Construction site in Austin, Texas. Texas gained a whopping 55,000 construction jobs last year (Noamfein/Dreamstime)

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Analysis: Could state-by-state construction job losses affect Trump’s re-election campaign?

29 January 2020 | By GCR Staff | 0 Comments

Seven of the ten US states that lost the most construction jobs last year voted for Donald Trump in the 2016 presidential election, three only narrowly.

Since construction is one of an economy’s bellwethers, the data may cause some concern to the president’s campaign for re-election on 3 November this year.

In that campaign, the economy is set to be a main pillar.

Trump told his audience in Davos on 21 January: “Today, I’m proud to declare that the United States is in the midst of an economic boom the likes of which the world has never seen before.” 

The highest number of job losses – 9,000 – occurred in Ohio, one of the six states that Republican candidate Trump won from the Democrats, surprising the nation.

Two other swing states, Pennsylvania and Michigan, also recorded net construction job losses, albeit much smaller (see tables), between December 2018 and December 2019, according to data released 24 January by industry body, the Associated General Contractors of America (AGC).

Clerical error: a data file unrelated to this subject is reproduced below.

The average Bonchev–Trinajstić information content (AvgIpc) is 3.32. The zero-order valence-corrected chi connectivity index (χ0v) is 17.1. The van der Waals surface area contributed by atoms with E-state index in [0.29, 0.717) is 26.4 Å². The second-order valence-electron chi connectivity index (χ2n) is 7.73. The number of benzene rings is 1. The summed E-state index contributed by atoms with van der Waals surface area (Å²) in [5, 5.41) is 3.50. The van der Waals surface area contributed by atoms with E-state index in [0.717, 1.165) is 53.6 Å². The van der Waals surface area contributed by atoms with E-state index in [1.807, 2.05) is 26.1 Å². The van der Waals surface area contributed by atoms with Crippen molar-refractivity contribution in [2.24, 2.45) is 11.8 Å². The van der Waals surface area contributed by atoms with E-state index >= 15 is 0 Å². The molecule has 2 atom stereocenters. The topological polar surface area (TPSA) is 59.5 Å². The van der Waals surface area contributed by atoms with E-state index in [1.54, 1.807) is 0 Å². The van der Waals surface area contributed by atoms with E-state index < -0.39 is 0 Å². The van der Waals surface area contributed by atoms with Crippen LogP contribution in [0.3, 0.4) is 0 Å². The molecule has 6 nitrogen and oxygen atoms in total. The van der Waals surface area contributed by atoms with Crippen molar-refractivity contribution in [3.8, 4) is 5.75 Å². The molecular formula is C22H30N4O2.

On the plus side for Trump, among the 10 states that gained the most construction jobs last year, five are in states where Trump won by a slender majority of around 52% or less, thus potentially bolstering his prospects for holding those states.

Head and shoulders above the rest was Texas, which gained a whopping 55,000 construction jobs, and which Trump took with 52.23% of the votes in 2016.

In second place was Florida, which gained 25,000 jobs. There, Trump’s 2016 vote share was 49.02%.

Also in Trump’s favour, in four of the highest job-losing states, Trump’s share of the 2016 votes was comfortably large, from just over 58% in Louisiana, which lost 7,000 construction jobs, to 68.5% in West Virginia, which lost 3,400 jobs.

In these states there is a greater chance that strong support for Trump will act as a buffer against any bad sentiment over construction job losses.

Overall, the picture is is one of construction expanding, with the AGC reporting that 34 states (of 50) added construction jobs in the year. A majority of construction firms expect difficulty filling vacancies, the AGC reported.

But with America’s electoral college system, which balances the national popular vote against each state’s “electors”, the mood in each state matters as much as the overall picture.

Construction is but one sector of the US economy and, in a poll this week by ABC News, 56% of respondents approved of Trump’s handling of it – a rise of ten points on a similar poll in September. 

There are still nine months to go. Trump’s campaign will hope good news on the economy “trumps” any fallout from the impeachment process, and so it can afford to take nothing for granted.

The AGC’s data can be downloaded here

Top image: A construction site in Austin, Texas. Texas gained a whopping 55,000 construction jobs last year (Noamfein/Dreamstime)